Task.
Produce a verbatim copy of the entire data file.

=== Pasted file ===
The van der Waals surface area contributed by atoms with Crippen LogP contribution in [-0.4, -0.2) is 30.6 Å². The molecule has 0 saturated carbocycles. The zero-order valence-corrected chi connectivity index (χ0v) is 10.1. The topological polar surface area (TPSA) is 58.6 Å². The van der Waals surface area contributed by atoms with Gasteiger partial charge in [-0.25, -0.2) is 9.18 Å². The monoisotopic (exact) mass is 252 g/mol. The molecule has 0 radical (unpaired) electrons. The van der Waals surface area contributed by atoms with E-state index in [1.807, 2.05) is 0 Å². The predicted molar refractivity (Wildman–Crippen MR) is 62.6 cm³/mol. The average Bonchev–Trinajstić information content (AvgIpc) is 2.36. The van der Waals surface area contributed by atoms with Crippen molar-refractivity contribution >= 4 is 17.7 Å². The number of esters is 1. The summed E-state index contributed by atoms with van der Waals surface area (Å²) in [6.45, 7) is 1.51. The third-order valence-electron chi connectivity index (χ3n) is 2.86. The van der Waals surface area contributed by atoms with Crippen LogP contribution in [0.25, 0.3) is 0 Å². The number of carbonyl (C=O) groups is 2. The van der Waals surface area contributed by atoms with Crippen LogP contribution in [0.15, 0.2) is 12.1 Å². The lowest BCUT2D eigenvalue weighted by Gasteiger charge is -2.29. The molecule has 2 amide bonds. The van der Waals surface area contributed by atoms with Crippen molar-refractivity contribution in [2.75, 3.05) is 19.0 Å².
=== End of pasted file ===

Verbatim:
The van der Waals surface area contributed by atoms with Crippen LogP contribution in [-0.4, -0.2) is 30.6 Å². The molecule has 0 saturated carbocycles. The zero-order valence-corrected chi connectivity index (χ0v) is 10.1. The topological polar surface area (TPSA) is 58.6 Å². The van der Waals surface area contributed by atoms with Gasteiger partial charge in [-0.25, -0.2) is 9.18 Å². The monoisotopic (exact) mass is 252 g/mol. The molecule has 0 radical (unpaired) electrons. The van der Waals surface area contributed by atoms with E-state index in [1.807, 2.05) is 0 Å². The predicted molar refractivity (Wildman–Crippen MR) is 62.6 cm³/mol. The average Bonchev–Trinajstić information content (AvgIpc) is 2.36. The van der Waals surface area contributed by atoms with Crippen molar-refractivity contribution >= 4 is 17.7 Å². The number of esters is 1. The summed E-state index contributed by atoms with van der Waals surface area (Å²) in [6.45, 7) is 1.51. The third-order valence-electron chi connectivity index (χ3n) is 2.86. The van der Waals surface area contributed by atoms with Crippen LogP contribution in [0.25, 0.3) is 0 Å². The number of carbonyl (C=O) groups is 2. The van der Waals surface area contributed by atoms with Crippen LogP contribution in [0.15, 0.2) is 12.1 Å². The lowest BCUT2D eigenvalue weighted by Gasteiger charge is -2.29. The molecule has 2 amide bonds. The van der Waals surface area contributed by atoms with Crippen molar-refractivity contribution in [2.75, 3.05) is 19.0 Å².